Step 6.  The next day, re-read your masterpiece and realize it’s terrible. You will never be Gwendolyn Brooks, and everyone will think you are insane.
Step 7.  Buy chocolate! Chocolate understands. Let the wave of unfulfilled vision wash over you as you contemplate a life as a Munk in Tibet.
Step 8.  Lighten up! The world does not need another Gwendolyn Brooks, she already did it perfectly. The world needs your voice.  And if it doesn’t ….. fuckem.   And by the way everyone already knows you’re insane and your friends are OK with it.
Step 9.  Write second draft just in time for the open mic at the electric brew.
Step 10.  Still picking your poem apart write a third draft and fall asleep listening to T.S. Eliot read “The Waste Land.”
Step 11.  Wakeup in the middle of the night and write two new lines before slipping back to that dream where Cloris Leachman is teaching you how to grow vegetarian bacon in an aquarium.
Step 12.  Write each line down on a note card so you can read/rewrite, read/rewrite, read/rewrite about 20x each until you are finally able to write the final draft.

And breath. It is done.
Wasn’t that simple

A Dream Within A Dream by Edgar Allan Poe

A Dream Within A Dream

By Edgar Allan Poe


Take this kiss upon the brow!
And, in parting from you now,
Thus much let me avow–
You are not wrong, who deem
That my days have been a dream;
Yet if hope has flown away
In a night, or in a day,
In a vision, or in none,
Is it therefore the less gone?
All that we see or seem
Is but a dream within a dream.

I stand amid the roar
Of a surf-tormented shore,
And I hold within my hand
Grains of the golden sand–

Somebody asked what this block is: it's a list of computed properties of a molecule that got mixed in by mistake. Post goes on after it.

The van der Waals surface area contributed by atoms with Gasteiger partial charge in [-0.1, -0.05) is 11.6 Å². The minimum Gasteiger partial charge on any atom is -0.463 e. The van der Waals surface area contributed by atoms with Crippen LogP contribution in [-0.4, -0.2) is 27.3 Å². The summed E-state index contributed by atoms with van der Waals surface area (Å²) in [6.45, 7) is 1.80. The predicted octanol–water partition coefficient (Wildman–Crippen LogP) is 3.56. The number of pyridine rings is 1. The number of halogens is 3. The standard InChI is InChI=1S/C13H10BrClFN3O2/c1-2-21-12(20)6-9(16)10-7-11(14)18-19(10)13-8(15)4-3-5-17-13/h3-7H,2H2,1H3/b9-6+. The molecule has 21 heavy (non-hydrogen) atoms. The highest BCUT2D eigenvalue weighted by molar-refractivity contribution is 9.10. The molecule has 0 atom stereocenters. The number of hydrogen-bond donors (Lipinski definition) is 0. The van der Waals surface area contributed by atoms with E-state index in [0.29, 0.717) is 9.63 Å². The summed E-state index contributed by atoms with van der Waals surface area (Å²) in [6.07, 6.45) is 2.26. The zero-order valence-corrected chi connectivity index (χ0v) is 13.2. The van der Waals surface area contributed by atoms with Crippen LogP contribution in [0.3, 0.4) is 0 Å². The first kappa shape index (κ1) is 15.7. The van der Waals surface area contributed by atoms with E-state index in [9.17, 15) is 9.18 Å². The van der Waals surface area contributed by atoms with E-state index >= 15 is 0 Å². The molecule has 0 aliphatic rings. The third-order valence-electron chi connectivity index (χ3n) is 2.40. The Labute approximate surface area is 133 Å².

How few! yet how they creep
Through my fingers to the deep,
While I weep–while I weep!
O God! can I not grasp
Them with a tighter clasp?
O God! can I not save
One from the pitiless wave?
Is all that we see or seem
But a dream within a dream?

This poem is not about you

This poem is about running full out on the beach
This poem is about splashing in the surf, and kicking up sand
This poem is about the smell of the sea air just before it rains

This poem is not about you
This poem is about smiling for no reason
This poem is singing “Barracuda” at the top its lungs
This poem does not care about rejection
This poem threw out all its regrets like an old toothbrush
This poem is not about who was right and who was wrong
This poem is not about you
This poem is running into the future
Arms pumping
Lungs exhaling
This poems head is in the clouds
This poem is throwing its regrets like shells as far into the sea as it can
This poem is watching the sun set and the surf roll in
This poem doesn’t care if you
“Please read and tell me what you think”
“What do you know about poetry anyway?”
This poem is not about you
This poem is not about losing and failure
This poem is not stopping at set backs and closed doors
This poem is not waiting for a text
This poem cut all its hair off and doesn’t care if anyone likes it
This poem does not even want to rhyme
This poem is watching the stars come out like spinning swirling diamonds
This poem is letting the past melt away
This poems cup is running over with joy beyond understanding 
This poem is about that high you feel when time stops and you stop trying to get ahead
you won’t get it
This poem is not about you
This poem is running full out 
This poem is not looking back
This poem is not about you
This poem is not about fear and self loathing
This poem is not asking your permission 
This poem is doesn’t care about your opinion 
This poem is sticking its head out the window on the way home
This poem is laughing obnoxiously
This poem is getting carried away
This poem refuses to be silent
This poem will never forget you
This poem is not about you

Do not go gentle into that good night by Dylan Thomas

National Poetry Month

April is national poetry month. The month many poets torture themselves attempting to write a poem a day even at the expense of neglecting family, friends and cats. Here is one more stripe to bare. A classic poem you probably put on a to read list, but haven’t quite gotten around to yet. Good luck April martyr poets. Many of us won’t make it, but that is okay, because nobody will notice while the Kardashians are in power

Do not go gentle into that good night  by Dylan Thomas